Wikimedia Chapters Planet

September 13, 2014

Wikimedia Foundation

Wikimedia Research Newsletter, August 2014

Wikimedia Research Newsletter
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Vol: 4 • Issue: 8 • August 2014 [contribute] [archives] Syndicate the Wikimedia Research Newsletter feed

A Wikipedia-based Pantheon; new Wikipedia analysis tool suite; how AfC hamstrings newbies

With contributions by: Federico Leva, Piotr Konieczny, Maximilian Klein, and Pine

Wikipedia in all languages used to rank global historical figures of all time

A research group at MIT led by Cesar A. Hidalgo published[1] a global “Pantheon” (probably the same project already mentioned in our December 2012 issue), where Wikipedia biographies are used to identify and “score” thousands of global historical figures of all time, together with a previous compilation of persons having written sources about them. The work was also covered in several news outlets. We won’t summarise here all the details, strengths and limits of their method, which can already be found in the well-written document above.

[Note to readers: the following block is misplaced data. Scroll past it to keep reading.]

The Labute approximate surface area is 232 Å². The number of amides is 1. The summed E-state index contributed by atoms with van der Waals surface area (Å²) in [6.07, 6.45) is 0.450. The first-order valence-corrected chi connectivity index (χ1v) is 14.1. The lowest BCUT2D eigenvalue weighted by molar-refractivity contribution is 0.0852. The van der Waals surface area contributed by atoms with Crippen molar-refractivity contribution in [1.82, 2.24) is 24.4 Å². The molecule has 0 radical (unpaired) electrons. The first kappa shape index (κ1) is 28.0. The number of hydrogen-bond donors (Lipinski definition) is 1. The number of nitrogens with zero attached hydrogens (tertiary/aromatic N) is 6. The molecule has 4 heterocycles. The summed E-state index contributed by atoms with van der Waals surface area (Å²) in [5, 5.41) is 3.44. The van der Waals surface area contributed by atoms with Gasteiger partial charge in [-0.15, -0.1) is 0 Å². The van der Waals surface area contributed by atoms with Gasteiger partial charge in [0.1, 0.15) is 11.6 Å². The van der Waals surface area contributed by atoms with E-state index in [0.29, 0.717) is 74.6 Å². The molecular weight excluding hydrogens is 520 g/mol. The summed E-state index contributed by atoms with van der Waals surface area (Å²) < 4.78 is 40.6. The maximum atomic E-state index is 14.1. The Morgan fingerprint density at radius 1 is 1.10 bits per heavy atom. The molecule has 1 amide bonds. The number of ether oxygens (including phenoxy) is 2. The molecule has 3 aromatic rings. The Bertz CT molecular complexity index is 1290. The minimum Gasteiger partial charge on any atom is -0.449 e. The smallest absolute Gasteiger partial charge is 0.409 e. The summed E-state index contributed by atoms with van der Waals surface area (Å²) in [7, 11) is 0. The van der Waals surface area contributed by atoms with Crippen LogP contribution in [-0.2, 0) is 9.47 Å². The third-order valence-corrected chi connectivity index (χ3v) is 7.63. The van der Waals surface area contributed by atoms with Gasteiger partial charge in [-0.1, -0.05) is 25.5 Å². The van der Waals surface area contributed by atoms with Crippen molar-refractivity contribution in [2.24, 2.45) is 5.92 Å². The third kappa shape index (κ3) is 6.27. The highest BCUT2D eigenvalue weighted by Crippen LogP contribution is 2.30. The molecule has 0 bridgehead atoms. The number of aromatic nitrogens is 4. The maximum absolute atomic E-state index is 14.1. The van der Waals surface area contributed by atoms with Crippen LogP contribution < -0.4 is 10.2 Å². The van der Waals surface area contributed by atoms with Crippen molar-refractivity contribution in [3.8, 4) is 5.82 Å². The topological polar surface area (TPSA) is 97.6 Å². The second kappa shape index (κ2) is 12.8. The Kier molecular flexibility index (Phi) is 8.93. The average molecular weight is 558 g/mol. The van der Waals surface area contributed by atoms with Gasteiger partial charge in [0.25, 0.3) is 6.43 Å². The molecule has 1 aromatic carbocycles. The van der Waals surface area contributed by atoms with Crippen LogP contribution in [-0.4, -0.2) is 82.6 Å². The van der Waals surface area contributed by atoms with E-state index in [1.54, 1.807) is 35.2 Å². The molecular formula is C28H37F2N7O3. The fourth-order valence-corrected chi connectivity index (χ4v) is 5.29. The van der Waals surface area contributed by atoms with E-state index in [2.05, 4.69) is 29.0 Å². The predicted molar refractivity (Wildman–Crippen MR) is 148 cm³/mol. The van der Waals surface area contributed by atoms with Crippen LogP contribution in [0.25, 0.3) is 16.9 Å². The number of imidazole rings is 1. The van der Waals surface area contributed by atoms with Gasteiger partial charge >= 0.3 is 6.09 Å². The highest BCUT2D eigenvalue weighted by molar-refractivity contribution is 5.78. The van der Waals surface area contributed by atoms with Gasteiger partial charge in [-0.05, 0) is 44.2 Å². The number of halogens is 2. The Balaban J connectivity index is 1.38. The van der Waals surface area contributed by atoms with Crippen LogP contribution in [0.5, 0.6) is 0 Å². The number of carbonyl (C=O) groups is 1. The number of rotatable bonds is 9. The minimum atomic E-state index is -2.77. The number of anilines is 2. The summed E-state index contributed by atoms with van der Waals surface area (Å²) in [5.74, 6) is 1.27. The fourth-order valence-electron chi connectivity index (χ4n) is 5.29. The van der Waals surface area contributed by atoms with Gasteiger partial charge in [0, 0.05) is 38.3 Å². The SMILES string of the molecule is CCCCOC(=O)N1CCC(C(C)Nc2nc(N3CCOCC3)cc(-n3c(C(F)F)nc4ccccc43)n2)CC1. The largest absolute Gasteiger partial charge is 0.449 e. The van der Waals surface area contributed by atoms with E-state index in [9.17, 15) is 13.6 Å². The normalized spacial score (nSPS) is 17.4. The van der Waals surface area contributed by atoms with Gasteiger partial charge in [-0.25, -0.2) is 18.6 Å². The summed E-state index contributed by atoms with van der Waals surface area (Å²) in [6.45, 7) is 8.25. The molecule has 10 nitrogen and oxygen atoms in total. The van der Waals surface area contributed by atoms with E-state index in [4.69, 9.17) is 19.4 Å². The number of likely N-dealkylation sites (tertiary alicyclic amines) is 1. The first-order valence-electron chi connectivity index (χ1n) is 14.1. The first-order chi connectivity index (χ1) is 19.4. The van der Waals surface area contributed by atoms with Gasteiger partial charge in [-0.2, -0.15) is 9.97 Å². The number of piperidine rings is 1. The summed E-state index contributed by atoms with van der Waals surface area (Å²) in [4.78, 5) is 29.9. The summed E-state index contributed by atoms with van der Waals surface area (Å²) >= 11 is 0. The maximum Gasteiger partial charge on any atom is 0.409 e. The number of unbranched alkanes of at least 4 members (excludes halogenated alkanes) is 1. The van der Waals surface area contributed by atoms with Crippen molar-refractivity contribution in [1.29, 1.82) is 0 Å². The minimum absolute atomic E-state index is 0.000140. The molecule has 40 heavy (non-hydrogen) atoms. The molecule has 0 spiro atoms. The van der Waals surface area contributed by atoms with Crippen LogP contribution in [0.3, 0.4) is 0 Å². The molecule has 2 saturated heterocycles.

Many if not most of the headaches encountered by the research group lie in the work needed to aggregate said scores by geographical areas. It’s easy to get the city of birth of a person from Wikipedia, but it’s hard to tell to what ancient or modern country that city corresponds, for any definition of “country”. (Compare our recent review of a related project by a different group of researchers that encountered the same difficulties: “Interactions of cultures and top people of Wikipedia from ranking of 24 language editions”.) The MIT research group has to manually curate a local database; in an ideal world, they’d just fetch from Wikidata via an API. Aggregation by geographical area, for this and other reasons, seems of lesser interest than the place-agnostic person rank.

The most interesting point is that a person is considered historically relevant when being the subject of an article on 25 or more editions of Wikipedia. This method of assessing an article’s importance is often used by editors, but only as an unscientific approximation. It’s a useful finding that it proved valuable for research as well, though with acknowledged issues. The study is also one of the rare times researchers bother to investigate Wikipedia in all languages at the same time and we hope there will be follow-ups. For instance, it could be interesting to know which people with an otherwise high “score” were not included due to the 25+ languages filter, which could then be further tweaked based on the findings. As an example of possible distortions, Wikipedia has a dozen subdomains for local languages of Italy, but having an article in 10 italic languages is not an achievement of “global” coverage more than having 1.